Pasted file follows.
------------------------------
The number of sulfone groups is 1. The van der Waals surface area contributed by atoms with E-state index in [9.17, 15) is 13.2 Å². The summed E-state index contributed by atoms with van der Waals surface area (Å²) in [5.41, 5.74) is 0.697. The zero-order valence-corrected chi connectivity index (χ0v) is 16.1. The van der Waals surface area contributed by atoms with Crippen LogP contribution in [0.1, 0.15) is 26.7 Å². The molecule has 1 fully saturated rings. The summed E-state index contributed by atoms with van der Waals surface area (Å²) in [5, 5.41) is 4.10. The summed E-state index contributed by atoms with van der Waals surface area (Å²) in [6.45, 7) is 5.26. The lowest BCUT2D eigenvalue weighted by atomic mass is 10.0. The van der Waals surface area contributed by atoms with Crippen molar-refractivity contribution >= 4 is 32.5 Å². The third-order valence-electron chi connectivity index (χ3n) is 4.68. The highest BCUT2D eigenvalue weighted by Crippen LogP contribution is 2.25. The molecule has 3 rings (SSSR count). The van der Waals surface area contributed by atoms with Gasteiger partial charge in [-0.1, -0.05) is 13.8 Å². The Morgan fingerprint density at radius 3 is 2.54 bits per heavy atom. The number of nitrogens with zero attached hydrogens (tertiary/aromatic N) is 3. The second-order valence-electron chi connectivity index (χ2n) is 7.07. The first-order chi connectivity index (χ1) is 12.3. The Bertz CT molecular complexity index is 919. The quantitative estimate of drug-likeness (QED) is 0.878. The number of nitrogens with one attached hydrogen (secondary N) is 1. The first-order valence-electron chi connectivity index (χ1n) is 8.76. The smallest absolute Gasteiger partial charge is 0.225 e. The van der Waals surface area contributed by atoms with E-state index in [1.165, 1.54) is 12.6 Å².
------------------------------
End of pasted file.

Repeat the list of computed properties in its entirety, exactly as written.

The number of sulfone groups is 1. The van der Waals surface area contributed by atoms with E-state index in [9.17, 15) is 13.2 Å². The summed E-state index contributed by atoms with van der Waals surface area (Å²) in [5.41, 5.74) is 0.697. The zero-order valence-corrected chi connectivity index (χ0v) is 16.1. The van der Waals surface area contributed by atoms with Crippen LogP contribution in [0.1, 0.15) is 26.7 Å². The molecule has 1 fully saturated rings. The summed E-state index contributed by atoms with van der Waals surface area (Å²) in [5, 5.41) is 4.10. The summed E-state index contributed by atoms with van der Waals surface area (Å²) in [6.45, 7) is 5.26. The lowest BCUT2D eigenvalue weighted by atomic mass is 10.0. The van der Waals surface area contributed by atoms with Crippen molar-refractivity contribution >= 4 is 32.5 Å². The third-order valence-electron chi connectivity index (χ3n) is 4.68. The highest BCUT2D eigenvalue weighted by Crippen LogP contribution is 2.25. The molecule has 3 rings (SSSR count). The van der Waals surface area contributed by atoms with Gasteiger partial charge in [-0.1, -0.05) is 13.8 Å². The Morgan fingerprint density at radius 3 is 2.54 bits per heavy atom. The number of nitrogens with zero attached hydrogens (tertiary/aromatic N) is 3. The second-order valence-electron chi connectivity index (χ2n) is 7.07. The first-order chi connectivity index (χ1) is 12.3. The Bertz CT molecular complexity index is 919. The quantitative estimate of drug-likeness (QED) is 0.878. The number of nitrogens with one attached hydrogen (secondary N) is 1. The first-order valence-electron chi connectivity index (χ1n) is 8.76. The smallest absolute Gasteiger partial charge is 0.225 e. The van der Waals surface area contributed by atoms with E-state index in [1.165, 1.54) is 12.6 Å².